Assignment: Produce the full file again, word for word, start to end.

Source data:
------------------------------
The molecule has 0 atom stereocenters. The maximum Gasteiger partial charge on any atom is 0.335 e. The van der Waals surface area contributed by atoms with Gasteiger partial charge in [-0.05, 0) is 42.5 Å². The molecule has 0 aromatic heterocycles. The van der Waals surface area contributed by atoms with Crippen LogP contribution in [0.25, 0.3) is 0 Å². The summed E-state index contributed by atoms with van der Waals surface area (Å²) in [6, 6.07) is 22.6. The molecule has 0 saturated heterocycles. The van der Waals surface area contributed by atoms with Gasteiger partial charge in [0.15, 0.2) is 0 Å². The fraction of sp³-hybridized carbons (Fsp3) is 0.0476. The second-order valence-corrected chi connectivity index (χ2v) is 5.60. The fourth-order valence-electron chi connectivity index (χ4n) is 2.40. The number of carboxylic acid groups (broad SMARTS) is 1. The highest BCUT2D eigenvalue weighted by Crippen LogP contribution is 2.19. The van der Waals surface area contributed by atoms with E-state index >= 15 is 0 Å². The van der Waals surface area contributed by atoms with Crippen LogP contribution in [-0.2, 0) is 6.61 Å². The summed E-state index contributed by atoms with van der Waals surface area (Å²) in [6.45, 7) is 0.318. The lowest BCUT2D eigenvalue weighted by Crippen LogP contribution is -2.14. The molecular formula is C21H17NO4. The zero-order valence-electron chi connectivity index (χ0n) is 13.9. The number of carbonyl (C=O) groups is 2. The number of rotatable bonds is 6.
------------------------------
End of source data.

The molecule has 0 atom stereocenters. The maximum Gasteiger partial charge on any atom is 0.335 e. The van der Waals surface area contributed by atoms with Gasteiger partial charge in [-0.05, 0) is 42.5 Å². The molecule has 0 aromatic heterocycles. The van der Waals surface area contributed by atoms with Crippen LogP contribution in [0.25, 0.3) is 0 Å². The summed E-state index contributed by atoms with van der Waals surface area (Å²) in [6, 6.07) is 22.6. The molecule has 0 saturated heterocycles. The van der Waals surface area contributed by atoms with Gasteiger partial charge in [0.15, 0.2) is 0 Å². The fraction of sp³-hybridized carbons (Fsp3) is 0.0476. The second-order valence-corrected chi connectivity index (χ2v) is 5.60. The fourth-order valence-electron chi connectivity index (χ4n) is 2.40. The number of carboxylic acid groups (broad SMARTS) is 1. The highest BCUT2D eigenvalue weighted by Crippen LogP contribution is 2.19. The van der Waals surface area contributed by atoms with E-state index >= 15 is 0 Å². The van der Waals surface area contributed by atoms with Crippen LogP contribution in [-0.2, 0) is 6.61 Å². The summed E-state index contributed by atoms with van der Waals surface area (Å²) in [6.45, 7) is 0.318. The lowest BCUT2D eigenvalue weighted by Crippen LogP contribution is -2.14. The molecular formula is C21H17NO4. The zero-order valence-electron chi connectivity index (χ0n) is 13.9. The number of carbonyl (C=O) groups is 2. The number of rotatable bonds is 6.